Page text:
Monday, January 21, 2008
A Little Bit of Honey is a Dangerous Thing
If T.S. Eliot's J. Alfred Prufrock didn't dare to eat a peach, he would never have eaten anything as dangerous as honey. Dense, viscous honey seems to have a mind of its own. No matter how carefully I handle it, invariably there's a sticky dribble on the counter to clean up. But given its deep, primal flavor and sweetness, it's worth the risks.
I recently spent a long weekend at the Sundance Film Festival, where I saw 8 films in 2 1/2 days. The always difficult part of the festival is finding time to eat. the films are scheduled so close to one another. Usually all you can do is grab some fast food or an appetizer at a reception. The trick is to eat something that's nourishing and not too unhealthy. I decided I needed to make something to eat I could stuff into a shoulder bag or the inside pocket of a ski jacket.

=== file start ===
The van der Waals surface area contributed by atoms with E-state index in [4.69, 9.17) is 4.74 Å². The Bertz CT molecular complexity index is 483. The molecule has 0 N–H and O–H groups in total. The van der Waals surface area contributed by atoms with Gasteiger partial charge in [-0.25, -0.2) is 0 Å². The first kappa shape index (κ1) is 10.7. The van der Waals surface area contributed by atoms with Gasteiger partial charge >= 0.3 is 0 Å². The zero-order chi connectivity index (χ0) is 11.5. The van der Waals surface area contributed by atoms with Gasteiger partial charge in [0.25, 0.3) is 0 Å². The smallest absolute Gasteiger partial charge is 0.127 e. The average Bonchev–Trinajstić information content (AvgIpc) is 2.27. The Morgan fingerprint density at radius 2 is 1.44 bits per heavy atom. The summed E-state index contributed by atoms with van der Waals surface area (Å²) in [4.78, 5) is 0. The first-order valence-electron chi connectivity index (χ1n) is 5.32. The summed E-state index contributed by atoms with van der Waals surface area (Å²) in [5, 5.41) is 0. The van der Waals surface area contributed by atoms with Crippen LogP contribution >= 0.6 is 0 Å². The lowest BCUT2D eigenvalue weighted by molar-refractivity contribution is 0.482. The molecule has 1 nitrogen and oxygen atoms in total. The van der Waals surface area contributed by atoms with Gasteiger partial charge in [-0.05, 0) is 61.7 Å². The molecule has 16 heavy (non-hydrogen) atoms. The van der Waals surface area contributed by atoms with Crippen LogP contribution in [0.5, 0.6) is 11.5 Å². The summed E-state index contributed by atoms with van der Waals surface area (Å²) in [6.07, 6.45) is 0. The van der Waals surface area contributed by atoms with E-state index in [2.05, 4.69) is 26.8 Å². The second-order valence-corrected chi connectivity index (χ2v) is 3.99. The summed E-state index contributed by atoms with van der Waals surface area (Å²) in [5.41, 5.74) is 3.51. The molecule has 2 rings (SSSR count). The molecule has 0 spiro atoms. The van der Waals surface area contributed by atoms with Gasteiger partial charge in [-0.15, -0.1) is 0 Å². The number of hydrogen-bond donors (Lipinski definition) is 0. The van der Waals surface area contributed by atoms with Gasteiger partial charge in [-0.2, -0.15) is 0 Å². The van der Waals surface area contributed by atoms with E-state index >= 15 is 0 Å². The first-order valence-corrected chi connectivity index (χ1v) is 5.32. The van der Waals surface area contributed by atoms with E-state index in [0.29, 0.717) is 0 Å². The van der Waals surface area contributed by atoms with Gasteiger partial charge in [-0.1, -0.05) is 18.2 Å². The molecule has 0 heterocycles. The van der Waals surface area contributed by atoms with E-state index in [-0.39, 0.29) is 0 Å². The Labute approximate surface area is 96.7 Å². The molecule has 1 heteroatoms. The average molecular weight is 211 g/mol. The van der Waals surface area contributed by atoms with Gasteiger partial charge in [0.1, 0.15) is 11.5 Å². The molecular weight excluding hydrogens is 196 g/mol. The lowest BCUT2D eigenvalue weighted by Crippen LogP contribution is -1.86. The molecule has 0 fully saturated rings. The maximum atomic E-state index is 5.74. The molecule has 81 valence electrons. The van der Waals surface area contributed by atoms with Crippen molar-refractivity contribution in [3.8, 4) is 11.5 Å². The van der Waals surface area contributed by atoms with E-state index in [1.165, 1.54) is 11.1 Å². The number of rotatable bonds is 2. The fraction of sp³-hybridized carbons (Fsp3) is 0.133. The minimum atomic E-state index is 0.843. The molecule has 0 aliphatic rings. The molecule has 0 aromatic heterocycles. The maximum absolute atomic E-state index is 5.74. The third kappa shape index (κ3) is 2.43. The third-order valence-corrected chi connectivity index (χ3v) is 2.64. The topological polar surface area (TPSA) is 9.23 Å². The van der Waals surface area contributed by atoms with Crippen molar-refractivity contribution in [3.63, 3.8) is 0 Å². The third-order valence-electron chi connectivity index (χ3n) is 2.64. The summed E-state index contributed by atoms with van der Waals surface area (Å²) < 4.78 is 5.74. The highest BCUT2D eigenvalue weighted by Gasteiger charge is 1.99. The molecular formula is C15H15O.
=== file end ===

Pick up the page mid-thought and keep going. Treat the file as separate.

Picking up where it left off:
Tired of trail mix and power bars, I tried cut up fruit and carrot sticks, but they weren't satisfying. After several failed experiments, I discovered a simple and surprisingly flavorful snack that, in any cold climate, will satisfy your hunger and help preserve body heat.
Honey and cheese compliment each other perfectly. Organic honey tastes best. To subtly affect the flavor, try the different honeys: orange blossom, avocado, clover, lemon...the list is endless.
Honey and Cheese Sandwich
1 croissant, sliced in half the long way or 2 slices of bread
1 tablespoon honey
1 slice of cheese (cheddar, muenster, or jack)
Lightly toast the croissant halves or the slices of bread and spread on the honey. Put on the cheese and the other half of the croissant or 2nd piece of bread. Cut the sandwich in half. If you're carrying the sandwich around with you, use plastic wrap to prevent the honey from making a sticky mess. Seal the wrapped halves in a sandwich bag.
Serves 1. Preparation Time: 5 minutes.